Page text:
We can define Job Evaluation as a systematic process designed to determine the relative worth of jobs within a single work organization.
It is the process by which an organization systematically determines its compensation program.
In this process, jobs are compared in order to arrive at the appropriate worth for each job.
Job evaluation is in a close work relation with job analysis. Job analysis is the process of describing job duties, authority relationships, required skills, working conditions, and additional related information. Job analysis includes creating job specifications and descriptions. First, an analysis of jobs is carried out in the organization, paying special attention to the tasks and skills involved in performing them.
This list of specific duties for a particular job is called the job description. The personnel manager then lists the qualifications for each of these duties – the education, abilities, and experience required of the person holding the position. This list of qualifications is called a job specification. Often, the job description and job specification appear together in one form and are referred to jointly as a job description.
By job evaluation we mean the use of information in job analysis to systematically determine the value of each job in relation to all jobs within the organization. In short, job evaluation seeks to rank all the jobs in the organization and place them in a hierarchy that reflects the relative worth of each one.
Importantly, this is a classification of jobs, not people. The ranking that results is used to determine the wage structure in the organization.
Steps in Job Evaluation
The job evaluation process follows the following four steps – data collection; selection of compensable factors; Job evaluation and assigning pay to the job.
These different but related steps may now be briefly reviewed as:
- Gathering job analysis data:
First, the information has to be collected through the method of job analysis. Validity here should be a guiding principle simply meaning that the job analyst should accurately capture all of the content. It is very important to capture the similarities and differences between the jobs. Vague, incomplete or inaccurate job descriptions may result in some jobs being incorrectly evaluated.
- Selecting compensable factors:
Compensable factors are the factors that the organization chooses to reward through differential pay. These typical compensable factors are skill, knowledge, responsibility and working conditions.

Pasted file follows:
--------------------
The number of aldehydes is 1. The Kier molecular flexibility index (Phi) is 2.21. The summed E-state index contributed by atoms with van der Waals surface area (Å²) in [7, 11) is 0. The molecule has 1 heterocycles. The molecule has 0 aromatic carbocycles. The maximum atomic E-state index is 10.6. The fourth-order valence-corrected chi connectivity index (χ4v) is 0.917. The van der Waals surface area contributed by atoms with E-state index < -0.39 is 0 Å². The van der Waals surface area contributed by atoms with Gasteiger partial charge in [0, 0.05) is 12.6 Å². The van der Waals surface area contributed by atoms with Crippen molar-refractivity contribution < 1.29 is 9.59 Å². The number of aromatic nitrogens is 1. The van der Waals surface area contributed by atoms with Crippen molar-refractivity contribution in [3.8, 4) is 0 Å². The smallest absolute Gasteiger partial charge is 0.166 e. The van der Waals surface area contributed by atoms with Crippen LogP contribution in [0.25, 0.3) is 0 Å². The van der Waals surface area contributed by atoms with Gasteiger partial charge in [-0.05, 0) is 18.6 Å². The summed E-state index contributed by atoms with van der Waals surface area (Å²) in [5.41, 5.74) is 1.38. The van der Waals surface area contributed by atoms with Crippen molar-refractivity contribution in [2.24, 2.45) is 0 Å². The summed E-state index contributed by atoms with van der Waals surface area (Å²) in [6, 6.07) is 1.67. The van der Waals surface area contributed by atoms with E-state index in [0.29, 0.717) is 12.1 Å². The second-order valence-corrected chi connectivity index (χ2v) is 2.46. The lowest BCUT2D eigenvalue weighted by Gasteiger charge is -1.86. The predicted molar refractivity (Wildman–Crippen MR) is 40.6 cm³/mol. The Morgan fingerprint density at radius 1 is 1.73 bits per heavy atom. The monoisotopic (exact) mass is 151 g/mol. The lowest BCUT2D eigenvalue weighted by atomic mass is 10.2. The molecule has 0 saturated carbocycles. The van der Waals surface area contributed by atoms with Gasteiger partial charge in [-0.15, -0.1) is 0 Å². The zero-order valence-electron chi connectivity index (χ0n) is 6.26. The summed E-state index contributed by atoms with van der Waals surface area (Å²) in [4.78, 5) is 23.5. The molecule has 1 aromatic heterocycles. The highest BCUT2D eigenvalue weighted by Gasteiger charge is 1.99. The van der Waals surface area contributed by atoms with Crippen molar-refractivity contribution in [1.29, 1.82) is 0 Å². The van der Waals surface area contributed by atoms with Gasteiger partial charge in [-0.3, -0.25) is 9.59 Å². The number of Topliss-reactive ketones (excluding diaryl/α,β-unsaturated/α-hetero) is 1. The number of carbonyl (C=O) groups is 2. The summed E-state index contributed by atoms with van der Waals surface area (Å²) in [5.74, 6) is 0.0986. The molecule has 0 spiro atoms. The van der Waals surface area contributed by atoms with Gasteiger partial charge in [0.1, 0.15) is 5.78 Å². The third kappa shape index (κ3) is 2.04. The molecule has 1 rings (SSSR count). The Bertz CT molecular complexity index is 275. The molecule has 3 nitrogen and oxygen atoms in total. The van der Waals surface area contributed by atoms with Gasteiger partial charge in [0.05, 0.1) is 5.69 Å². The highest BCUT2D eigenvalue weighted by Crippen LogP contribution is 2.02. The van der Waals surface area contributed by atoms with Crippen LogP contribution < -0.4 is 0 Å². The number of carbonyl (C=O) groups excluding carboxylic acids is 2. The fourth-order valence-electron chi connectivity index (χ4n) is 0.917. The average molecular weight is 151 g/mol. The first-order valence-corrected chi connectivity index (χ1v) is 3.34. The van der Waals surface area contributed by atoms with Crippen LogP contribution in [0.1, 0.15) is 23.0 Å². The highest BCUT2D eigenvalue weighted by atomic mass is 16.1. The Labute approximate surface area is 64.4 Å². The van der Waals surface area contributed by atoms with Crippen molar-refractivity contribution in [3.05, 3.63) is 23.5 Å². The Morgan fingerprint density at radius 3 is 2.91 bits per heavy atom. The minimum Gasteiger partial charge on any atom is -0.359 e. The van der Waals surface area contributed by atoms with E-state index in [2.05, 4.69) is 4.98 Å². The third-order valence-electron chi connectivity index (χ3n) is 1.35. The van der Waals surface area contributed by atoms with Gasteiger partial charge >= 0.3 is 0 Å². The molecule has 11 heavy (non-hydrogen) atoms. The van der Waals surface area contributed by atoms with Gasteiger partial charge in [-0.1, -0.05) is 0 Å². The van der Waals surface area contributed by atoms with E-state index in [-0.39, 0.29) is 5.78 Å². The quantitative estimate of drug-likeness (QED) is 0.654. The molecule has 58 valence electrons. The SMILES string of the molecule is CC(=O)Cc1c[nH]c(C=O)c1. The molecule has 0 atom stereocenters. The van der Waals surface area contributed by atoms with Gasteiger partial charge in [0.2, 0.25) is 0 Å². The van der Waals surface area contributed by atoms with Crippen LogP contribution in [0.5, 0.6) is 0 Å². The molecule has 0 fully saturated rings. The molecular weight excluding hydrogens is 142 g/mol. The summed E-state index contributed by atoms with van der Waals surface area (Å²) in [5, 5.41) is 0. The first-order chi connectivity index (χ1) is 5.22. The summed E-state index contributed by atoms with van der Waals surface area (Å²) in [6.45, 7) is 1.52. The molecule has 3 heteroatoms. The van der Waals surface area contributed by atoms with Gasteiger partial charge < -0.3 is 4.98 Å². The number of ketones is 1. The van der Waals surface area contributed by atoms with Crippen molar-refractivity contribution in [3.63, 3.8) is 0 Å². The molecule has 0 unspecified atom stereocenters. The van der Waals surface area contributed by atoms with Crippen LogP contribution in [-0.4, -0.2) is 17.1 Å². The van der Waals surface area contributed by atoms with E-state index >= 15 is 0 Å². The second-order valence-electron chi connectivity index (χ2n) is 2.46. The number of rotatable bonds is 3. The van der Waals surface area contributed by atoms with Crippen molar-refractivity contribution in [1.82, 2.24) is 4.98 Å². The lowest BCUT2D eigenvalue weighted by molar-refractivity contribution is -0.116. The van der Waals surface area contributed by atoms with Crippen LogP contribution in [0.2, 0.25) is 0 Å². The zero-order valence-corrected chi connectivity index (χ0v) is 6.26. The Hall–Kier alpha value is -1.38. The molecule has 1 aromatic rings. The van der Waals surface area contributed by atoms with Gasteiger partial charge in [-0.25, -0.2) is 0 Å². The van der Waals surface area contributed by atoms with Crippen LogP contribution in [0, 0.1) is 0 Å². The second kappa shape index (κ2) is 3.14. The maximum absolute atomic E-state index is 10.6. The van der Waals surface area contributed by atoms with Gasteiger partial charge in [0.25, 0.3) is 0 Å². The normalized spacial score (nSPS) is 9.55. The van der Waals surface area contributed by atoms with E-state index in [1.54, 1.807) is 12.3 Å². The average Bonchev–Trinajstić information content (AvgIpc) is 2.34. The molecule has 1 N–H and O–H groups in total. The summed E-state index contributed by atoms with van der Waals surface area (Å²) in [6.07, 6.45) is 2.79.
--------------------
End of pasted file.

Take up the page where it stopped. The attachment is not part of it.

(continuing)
- Evaluating job using certain methods:
There are four basic methods of job evaluation process.
- Assigning pay to the job:
The end product of the job evaluation exercise is a hierarchy of jobs in terms of their relative value to the organization. Assigning pay to this job hierarchy is referred to as pay structure pricing. This practice requires a policy decision about how the organization’s pay levels relate to its competitors.
Importance of Job Evaluation
When two or more people do different work for a third, some kind of job evaluation is needed.
The third person, the employer, must somehow arrive at a rate of wages per job which will not only:
(1) Be competitive in attracting and retaining employees.
(2) But also to be seen as related to the relative difficulty of their jobs.
If the employer sets wage rates that do not meet either or both pay targets, this usually results in employee dissatisfaction with the salary. Loss of good employees, inability to attract employees, low morale and low productivity are some of the business problems that are often associated with dissatisfaction with wages.
Of the two wage goals, meeting market rates and achieving satisfactory internal wage relationships, the latter has a greater priority. First, the internal wage relations are more clear to employees. If employees view them as unfair, out of line, and abusive, pay rates within the company can be a constant source of discontent, as employees are reminded of internal inequities every work day.
Second, a fair internal wage hierarchy is a prerequisite for establishing sound and workable policies regarding wage advancement for employees.
Finally, a well-considered and agreed-upon set of internal relative values for jobs greatly helps in establishing an informed position of the firm in relation to outside wage levels.
Aims and Objectives of Job Evaluation
The general objective of job evaluation is to assess and evaluate the nature of the work to be done in a particular job; Main tasks to be performed and the balance, difficulty, value, frequency and importance. Skills, qualities, abilities and attributes are matched, and a market value is placed on them, with a certain weighting as necessary or desirable.
The jobs are then placed in an order of magnitude matching them against grades, job titles, and salary scales.
Creating appropriate wage differentials for firm jobs is necessary to bring up the required caliber of labor and to encourage men to be trained for skilled jobs. Moreover, ratings (occupation differentials expressed as employment grades or numerical point values) are necessary to establish a rational and practical firm’s wage rate and salary schedules.
In companies where no such logical distinctions in wages and salaries have been established, compensation patterns are often irregular and chaotic because they will evolve from traditional attitudes, arbitrary decisions, utilitarianism, and favoritism.
In such cases, jobs that require more effort, skill, and responsibility may pay less than jobs that require fewer such attributes; Individuals in the same or similar occupations may receive widely varying compensation. Thus morale will be low and performance poor since employees have regressed heavily from these disparities, and management cannot explain the inconsistencies on a rational basis.
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